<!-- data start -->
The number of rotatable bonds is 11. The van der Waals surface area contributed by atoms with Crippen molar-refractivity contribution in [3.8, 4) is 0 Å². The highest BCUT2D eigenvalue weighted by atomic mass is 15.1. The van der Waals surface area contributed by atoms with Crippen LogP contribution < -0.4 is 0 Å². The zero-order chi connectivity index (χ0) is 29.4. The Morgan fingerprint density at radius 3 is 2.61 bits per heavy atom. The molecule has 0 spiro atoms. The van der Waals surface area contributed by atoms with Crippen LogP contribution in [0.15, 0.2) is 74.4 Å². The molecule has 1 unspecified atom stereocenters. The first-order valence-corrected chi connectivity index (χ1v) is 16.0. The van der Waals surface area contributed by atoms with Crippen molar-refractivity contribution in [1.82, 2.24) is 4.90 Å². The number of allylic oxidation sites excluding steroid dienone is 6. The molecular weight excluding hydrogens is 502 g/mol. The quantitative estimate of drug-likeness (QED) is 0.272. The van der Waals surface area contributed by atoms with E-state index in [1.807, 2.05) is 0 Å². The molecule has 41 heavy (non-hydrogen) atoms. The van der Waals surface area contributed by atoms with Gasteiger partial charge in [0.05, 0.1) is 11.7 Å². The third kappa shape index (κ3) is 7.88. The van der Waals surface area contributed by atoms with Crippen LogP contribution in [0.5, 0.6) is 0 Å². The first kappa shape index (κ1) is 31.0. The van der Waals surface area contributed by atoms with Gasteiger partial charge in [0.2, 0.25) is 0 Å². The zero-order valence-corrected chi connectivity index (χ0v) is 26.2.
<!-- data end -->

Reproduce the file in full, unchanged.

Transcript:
The number of rotatable bonds is 11. The van der Waals surface area contributed by atoms with Crippen molar-refractivity contribution in [3.8, 4) is 0 Å². The highest BCUT2D eigenvalue weighted by atomic mass is 15.1. The van der Waals surface area contributed by atoms with Crippen LogP contribution < -0.4 is 0 Å². The zero-order chi connectivity index (χ0) is 29.4. The Morgan fingerprint density at radius 3 is 2.61 bits per heavy atom. The molecule has 0 spiro atoms. The van der Waals surface area contributed by atoms with Crippen LogP contribution in [0.15, 0.2) is 74.4 Å². The molecule has 1 unspecified atom stereocenters. The first-order valence-corrected chi connectivity index (χ1v) is 16.0. The van der Waals surface area contributed by atoms with Crippen molar-refractivity contribution in [1.82, 2.24) is 4.90 Å². The number of allylic oxidation sites excluding steroid dienone is 6. The molecular weight excluding hydrogens is 502 g/mol. The quantitative estimate of drug-likeness (QED) is 0.272. The van der Waals surface area contributed by atoms with E-state index in [1.807, 2.05) is 0 Å². The molecule has 41 heavy (non-hydrogen) atoms. The van der Waals surface area contributed by atoms with Gasteiger partial charge in [0.05, 0.1) is 11.7 Å². The third kappa shape index (κ3) is 7.88. The van der Waals surface area contributed by atoms with Crippen LogP contribution in [0.5, 0.6) is 0 Å². The first kappa shape index (κ1) is 31.0. The van der Waals surface area contributed by atoms with Gasteiger partial charge in [0.2, 0.25) is 0 Å². The zero-order valence-corrected chi connectivity index (χ0v) is 26.2.